Planning and Building Requirements

Planning and Building Requirements for the UK

In the United Kingdom, planning and building regulations are two distinct but interconnected sets of rules that govern construction and development. These regulations are in place to ensure that buildings are safe, sustainable, and meet certain standards. Here’s a brief overview of each:

  1. Planning Permission:
    • Purpose: Planning permission is required for certain types of development to control the use of land and buildings. It aims to manage the impact of new developments on the environment, neighbors, and the overall community.
    • Types of Development: This includes new buildings, extensions, changes of use, and alterations to existing structures. The need for planning permission depends on the size and nature of the proposed development.
    • Local Authority: Planning permission is granted by the local planning authority, which varies depending on the location. Local authorities have specific guidelines and policies that developers must adhere to.
    • What planning do I need? Under regulations 01/10/2008 outbuildings are considered to be permitted development, not needing full planning permission, subject to the following conditions:
    • No outbuilding on land forward of a wall forming the principle elevation.
    • Any outbuildings to be single storey with a maximun height of 2.5m and a maximum overall heights of 4m for dual pitched roof or 3m or any other roof
    • No high raised platforms or balconies over 300mm high
    • No more than 50% of garden/land to be taken up with outbuildings
    • Land or houses in National Parks, areas of outstanding beauty and world heritage sites will be subject to more stringent permissions as would listed buildings
  2. Building Regulations:
    • Purpose: Building regulations are national standards that set the minimum requirements for the design and construction of buildings to ensure the health and safety of occupants and the public.
    • Compliance: Compliance with building regulations is a separate process from obtaining planning permission. Even if planning permission is not required, building regulations approval is often necessary.
    • Areas Covered: Building regulations cover various aspects, including structural integrity, fire safety, accessibility, energy efficiency, ventilation, drainage, and more.
    • Approval: Building regulations approval is usually granted by the local building control body, which can be the local authority’s building control department or an approved inspector from the private sector.
    • Do I need Building Regulations?
    • Building regulations do not apply only if the building does not contain any sleeping accommodation
    • Contact your local building control officer for more information or advice, they are usually very helpful especially if you get them on board.

Key Points to Consider:

  • Application Process: Planning permission and building regulations approval are separate processes. Obtaining one does not automatically grant the other.
  • Professional Advice: It’s advisable to seek professional advice from architects, surveyors, or planning consultants when considering a development project. They can guide you through the planning and building regulations processes.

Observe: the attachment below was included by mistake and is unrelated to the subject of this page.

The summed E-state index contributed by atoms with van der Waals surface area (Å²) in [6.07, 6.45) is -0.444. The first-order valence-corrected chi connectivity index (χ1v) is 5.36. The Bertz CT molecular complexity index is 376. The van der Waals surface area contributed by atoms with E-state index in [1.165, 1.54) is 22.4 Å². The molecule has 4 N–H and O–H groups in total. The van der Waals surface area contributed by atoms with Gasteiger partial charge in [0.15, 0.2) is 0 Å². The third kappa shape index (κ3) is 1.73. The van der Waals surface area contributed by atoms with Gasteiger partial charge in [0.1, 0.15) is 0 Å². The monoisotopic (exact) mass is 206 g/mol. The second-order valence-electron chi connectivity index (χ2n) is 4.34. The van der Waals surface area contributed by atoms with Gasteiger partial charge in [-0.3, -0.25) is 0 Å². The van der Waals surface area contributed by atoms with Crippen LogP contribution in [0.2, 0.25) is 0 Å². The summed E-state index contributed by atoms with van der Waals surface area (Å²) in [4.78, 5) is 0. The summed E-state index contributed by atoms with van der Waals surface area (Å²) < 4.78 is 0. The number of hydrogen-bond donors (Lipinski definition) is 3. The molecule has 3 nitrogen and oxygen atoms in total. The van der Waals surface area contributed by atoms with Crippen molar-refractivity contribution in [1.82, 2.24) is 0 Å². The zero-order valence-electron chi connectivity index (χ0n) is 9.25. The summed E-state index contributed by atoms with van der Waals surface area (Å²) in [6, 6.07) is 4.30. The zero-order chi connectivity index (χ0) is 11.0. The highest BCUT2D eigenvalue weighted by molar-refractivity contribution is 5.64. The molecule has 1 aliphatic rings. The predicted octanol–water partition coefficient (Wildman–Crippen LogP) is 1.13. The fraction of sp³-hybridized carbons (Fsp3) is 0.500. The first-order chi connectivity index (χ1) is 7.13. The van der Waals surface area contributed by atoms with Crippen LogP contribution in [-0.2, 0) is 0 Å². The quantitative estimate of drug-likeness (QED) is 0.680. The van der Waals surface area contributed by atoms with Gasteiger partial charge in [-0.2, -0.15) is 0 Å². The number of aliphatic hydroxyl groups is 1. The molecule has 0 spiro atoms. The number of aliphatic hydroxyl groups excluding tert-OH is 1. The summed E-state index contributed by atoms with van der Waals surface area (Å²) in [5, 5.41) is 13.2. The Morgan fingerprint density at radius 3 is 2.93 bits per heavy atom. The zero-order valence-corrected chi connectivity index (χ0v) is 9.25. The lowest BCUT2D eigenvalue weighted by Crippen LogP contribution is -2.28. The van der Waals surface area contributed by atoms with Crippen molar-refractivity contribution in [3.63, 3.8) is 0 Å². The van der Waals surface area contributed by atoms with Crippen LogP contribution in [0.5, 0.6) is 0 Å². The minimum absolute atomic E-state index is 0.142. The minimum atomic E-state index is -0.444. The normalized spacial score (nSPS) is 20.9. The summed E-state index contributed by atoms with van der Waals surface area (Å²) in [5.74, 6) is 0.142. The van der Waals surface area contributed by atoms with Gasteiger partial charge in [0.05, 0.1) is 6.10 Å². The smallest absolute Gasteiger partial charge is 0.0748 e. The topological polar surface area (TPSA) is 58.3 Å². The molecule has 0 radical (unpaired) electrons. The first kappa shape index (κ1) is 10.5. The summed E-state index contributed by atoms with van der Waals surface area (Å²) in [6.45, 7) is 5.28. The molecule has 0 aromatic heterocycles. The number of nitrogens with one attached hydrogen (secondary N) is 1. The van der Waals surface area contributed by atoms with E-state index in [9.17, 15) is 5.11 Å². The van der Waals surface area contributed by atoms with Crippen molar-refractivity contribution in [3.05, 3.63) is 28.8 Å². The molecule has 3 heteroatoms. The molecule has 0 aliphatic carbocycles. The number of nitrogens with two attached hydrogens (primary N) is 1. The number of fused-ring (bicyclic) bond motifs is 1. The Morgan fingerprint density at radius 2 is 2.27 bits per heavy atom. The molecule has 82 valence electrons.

• Changes and Updates: Both planning and building regulations can be subject to changes and updates, so it’s important to check with the relevant authorities for the most current information.

Always consult with the local planning authority and building control before starting any development work to ensure compliance with the latest regulations and requirements

If you plan to purchase a “pod” which is movable then you may be able to install it without planning permission on your site as a pod can officially be classed as a caravan. The legal definition of a caravan is:

“Any structure designed or adapted for human habitation which is capable of being moved from place to another (whether by being towed, or being transported on a motor vehicle or trailer) Section 20 (1) of the Caravan and Control of development Act 1960. For this to occur though you will need to have the correct camping and caravanning licences prior to this on your campsite.

If your pods are not mobile or you plan to install multiple camping pods on your site, then check with your local planning authority first. A series of interesting guidance notes from the Lake District National Park authority provides some additional information in how they approach for camping pods (although it is not a planning policy)

If you are planning on buying a camping “pod” to use as an extra addition to your home, such as garden office or studio then planning permission isn’t normally required. This is because the pod falls under the permitted development rights for the house and is incidental to the main property. Incidental has been defined to mean “subordinate to the enjoyment of the house for “residential purposes”. Permitted development offers home owners a whole variety of potential ways to make the best use of their extra space without planning.

This does not provide a green light on any sort of pod to be installed as there are conditions which govern the placement of the pod in relation to the house. For instance certain conditions mean that:

Your pod cannot have a total area of ore than 50% of the total area of land which surrounds your property.

The pod cannot be over 2.5m in height.

The pod cannot be allowed to block the light into neighbouring properties or obstruct nearby doors and windows.

If you are planning on constructing or purchasing a camping pod, or pod structure to use as a permanent dwelling then planning permission will need to be granted. For more information contact your local planning authority, as well as look through the information available on the

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